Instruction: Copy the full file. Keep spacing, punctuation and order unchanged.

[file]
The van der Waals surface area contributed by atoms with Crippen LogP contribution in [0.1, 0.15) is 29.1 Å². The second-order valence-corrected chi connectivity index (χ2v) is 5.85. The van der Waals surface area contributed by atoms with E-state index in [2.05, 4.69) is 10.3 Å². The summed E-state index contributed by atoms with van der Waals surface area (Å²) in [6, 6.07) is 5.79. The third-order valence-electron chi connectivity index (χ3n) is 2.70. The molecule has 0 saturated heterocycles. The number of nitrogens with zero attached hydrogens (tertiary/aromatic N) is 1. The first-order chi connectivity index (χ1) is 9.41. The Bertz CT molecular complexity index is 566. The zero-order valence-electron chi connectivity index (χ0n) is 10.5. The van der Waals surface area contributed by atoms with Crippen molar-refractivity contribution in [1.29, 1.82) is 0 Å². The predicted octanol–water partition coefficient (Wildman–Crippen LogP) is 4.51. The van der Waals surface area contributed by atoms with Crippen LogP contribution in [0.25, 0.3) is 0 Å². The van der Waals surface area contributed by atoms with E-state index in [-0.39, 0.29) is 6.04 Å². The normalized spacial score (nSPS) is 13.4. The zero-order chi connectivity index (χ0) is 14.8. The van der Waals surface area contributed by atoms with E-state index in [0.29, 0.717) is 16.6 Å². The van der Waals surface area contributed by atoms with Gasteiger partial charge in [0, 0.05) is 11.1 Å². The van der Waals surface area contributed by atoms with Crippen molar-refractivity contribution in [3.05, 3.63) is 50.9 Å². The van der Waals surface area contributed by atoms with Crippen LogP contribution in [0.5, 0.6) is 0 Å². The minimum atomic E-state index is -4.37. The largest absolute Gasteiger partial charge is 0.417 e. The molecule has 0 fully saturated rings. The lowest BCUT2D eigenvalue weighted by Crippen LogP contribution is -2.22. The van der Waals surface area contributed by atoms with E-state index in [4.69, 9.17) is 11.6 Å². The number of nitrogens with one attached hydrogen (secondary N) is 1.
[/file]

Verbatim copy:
The van der Waals surface area contributed by atoms with Crippen LogP contribution in [0.1, 0.15) is 29.1 Å². The second-order valence-corrected chi connectivity index (χ2v) is 5.85. The van der Waals surface area contributed by atoms with E-state index in [2.05, 4.69) is 10.3 Å². The summed E-state index contributed by atoms with van der Waals surface area (Å²) in [6, 6.07) is 5.79. The third-order valence-electron chi connectivity index (χ3n) is 2.70. The molecule has 0 saturated heterocycles. The number of nitrogens with zero attached hydrogens (tertiary/aromatic N) is 1. The first-order chi connectivity index (χ1) is 9.41. The Bertz CT molecular complexity index is 566. The zero-order valence-electron chi connectivity index (χ0n) is 10.5. The van der Waals surface area contributed by atoms with Crippen molar-refractivity contribution in [1.29, 1.82) is 0 Å². The predicted octanol–water partition coefficient (Wildman–Crippen LogP) is 4.51. The van der Waals surface area contributed by atoms with Crippen LogP contribution in [0.25, 0.3) is 0 Å². The van der Waals surface area contributed by atoms with E-state index in [-0.39, 0.29) is 6.04 Å². The normalized spacial score (nSPS) is 13.4. The zero-order chi connectivity index (χ0) is 14.8. The van der Waals surface area contributed by atoms with E-state index in [0.29, 0.717) is 16.6 Å². The van der Waals surface area contributed by atoms with Gasteiger partial charge in [0, 0.05) is 11.1 Å². The van der Waals surface area contributed by atoms with Crippen molar-refractivity contribution in [3.05, 3.63) is 50.9 Å². The van der Waals surface area contributed by atoms with Crippen LogP contribution in [0.5, 0.6) is 0 Å². The minimum atomic E-state index is -4.37. The largest absolute Gasteiger partial charge is 0.417 e. The molecule has 0 fully saturated rings. The lowest BCUT2D eigenvalue weighted by Crippen LogP contribution is -2.22. The van der Waals surface area contributed by atoms with E-state index in [4.69, 9.17) is 11.6 Å². The number of nitrogens with one attached hydrogen (secondary N) is 1.